Many people are going to take this as an Eli Manning bashing preview. It’s not meant to be. But we have to openly assess how other teams view him. After last Sunday’s game, a Saints’ defensive back said, “I feel like the guys up front put a scare in the quarterback, rushing him the way they rushed. I know there were some shots there downfield, but he didn’t take them.”

Many Giants’ fans see the same thing; others do not. Giants’ games now have not become about the W-L record (because they keep losing), but a weekly referendum on Eli. “See! Eli still has it if you give him time!” “See! Eli had time and he still missed the open receivers deep!” It’s become a tiresome, but predictable, weekly debate because so much of the success or failure of a team’s offense relies on the play of the quarterback.

From my QB preview in June: “Yet, in an era where teams are moving more and more to athletic quarterbacks, Eli remains a bit of an old-school dinosaur whose lack of mobility clearly impacts the overall offense. Manning must compensate with better toughness, pocket awareness, decision-making under duress, and accuracy. Can he shake off the gun-shyness and inaccuracy that plagued him in 2017? Can he get his mojo back?”

As much as it pains me to say it, when I watch Eli now, I still see a gun-shy quarterback who has lost his mojo. And I’ve seen enough football over the years to know that once a quarterback becomes gun-shy, it’s over. The accumulation of years of poor pass protection now causes Eli to feel phantom pressure and make business decisions.

But what about the game against the Texans?! That’s the frustrating part. Statistically, that was one of Eli’s best games in his career. He was almost perfect. But teams don’t want quarterbacks who play well in one-out-of-four games. The “yeah but” excuses are wearing thin. Officially, Eli is now a quarterback who has won 112 regular season games and lost 106 in his 15-year career. It’s quite possible, by season’s end, he will be a career losing quarterback.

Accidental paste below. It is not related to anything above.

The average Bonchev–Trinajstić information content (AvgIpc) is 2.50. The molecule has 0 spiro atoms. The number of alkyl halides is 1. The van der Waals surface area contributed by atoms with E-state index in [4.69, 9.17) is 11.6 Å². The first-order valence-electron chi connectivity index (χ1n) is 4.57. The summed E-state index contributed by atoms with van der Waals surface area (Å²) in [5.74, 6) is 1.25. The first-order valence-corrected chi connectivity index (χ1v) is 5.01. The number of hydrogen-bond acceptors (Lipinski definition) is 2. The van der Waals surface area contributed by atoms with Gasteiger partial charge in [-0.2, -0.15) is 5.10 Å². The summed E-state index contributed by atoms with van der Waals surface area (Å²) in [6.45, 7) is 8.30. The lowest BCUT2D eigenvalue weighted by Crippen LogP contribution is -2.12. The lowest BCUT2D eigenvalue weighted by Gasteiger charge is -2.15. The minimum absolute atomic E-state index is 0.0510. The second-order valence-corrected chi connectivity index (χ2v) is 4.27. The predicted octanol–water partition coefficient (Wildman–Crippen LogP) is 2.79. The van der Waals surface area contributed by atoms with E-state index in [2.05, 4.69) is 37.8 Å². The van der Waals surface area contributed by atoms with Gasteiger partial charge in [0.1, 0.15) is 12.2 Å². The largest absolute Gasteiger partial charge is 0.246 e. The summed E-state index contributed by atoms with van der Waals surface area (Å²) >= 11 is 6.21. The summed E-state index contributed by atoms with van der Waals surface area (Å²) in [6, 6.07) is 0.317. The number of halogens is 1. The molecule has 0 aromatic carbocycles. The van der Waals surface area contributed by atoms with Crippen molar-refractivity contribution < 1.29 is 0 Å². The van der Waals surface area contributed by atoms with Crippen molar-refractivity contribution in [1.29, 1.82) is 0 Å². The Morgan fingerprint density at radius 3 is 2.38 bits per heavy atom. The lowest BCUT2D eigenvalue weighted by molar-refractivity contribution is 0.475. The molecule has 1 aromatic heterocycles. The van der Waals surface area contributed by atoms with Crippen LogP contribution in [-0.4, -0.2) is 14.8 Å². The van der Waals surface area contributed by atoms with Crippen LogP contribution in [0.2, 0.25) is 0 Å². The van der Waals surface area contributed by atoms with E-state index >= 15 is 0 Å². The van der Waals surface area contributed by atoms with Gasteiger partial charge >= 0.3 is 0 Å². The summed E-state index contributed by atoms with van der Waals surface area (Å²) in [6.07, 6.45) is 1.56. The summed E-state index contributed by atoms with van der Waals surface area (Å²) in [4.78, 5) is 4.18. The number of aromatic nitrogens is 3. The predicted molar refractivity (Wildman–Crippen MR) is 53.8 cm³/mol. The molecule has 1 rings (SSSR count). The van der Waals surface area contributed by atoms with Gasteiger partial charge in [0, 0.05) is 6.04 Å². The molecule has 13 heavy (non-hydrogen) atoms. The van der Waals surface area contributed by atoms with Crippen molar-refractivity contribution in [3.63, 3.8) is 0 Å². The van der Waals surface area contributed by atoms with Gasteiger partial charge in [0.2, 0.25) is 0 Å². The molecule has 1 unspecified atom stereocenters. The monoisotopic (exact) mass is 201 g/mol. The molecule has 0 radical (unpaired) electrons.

We’re one quarter through the 2018 regular season. Eli has 12 games left. If he can’t get his mojo back in those 12 games, it’s time to move on.

NEW YORK GIANTS ON DEFENSE:
The Giants’ defense isn’t losing games. But it’s not winning them either. The Giants are a respectable 11th in team defense. But the Giants have five sacks on the season. That ties them with the Raiders for dead last in the NFL. The Giants have also only picked off two passes and recovered one fumble. So while the defense is keeping New York in games, it hasn’t been able to provide the short field for a struggling offense.

The Giants now face yet another quarterback who can hurt you with his feet. Cam Newton is a strange bird. At times, he looks like an MVP candidate and at others the kind of guy who holds a team back. But he absolutely can take over a game with either his feet or his arm. Newton is unique in that he is bigger than most of the guys trying to tackle him. And Offensive Coordinator Norv Turner, who replaced Mike Shula, has Newton throwing the ball as well as he has in his career, completing 67 percent of his passes. Oddly, his leading receiver is a running back, Christian McCaffrey with 22 receptions. Wide receiver Devin Funchess is second with 14 catches. No other Panther has more than 10 catches through four games and Carolina is only 25th in passing offense in the NFL.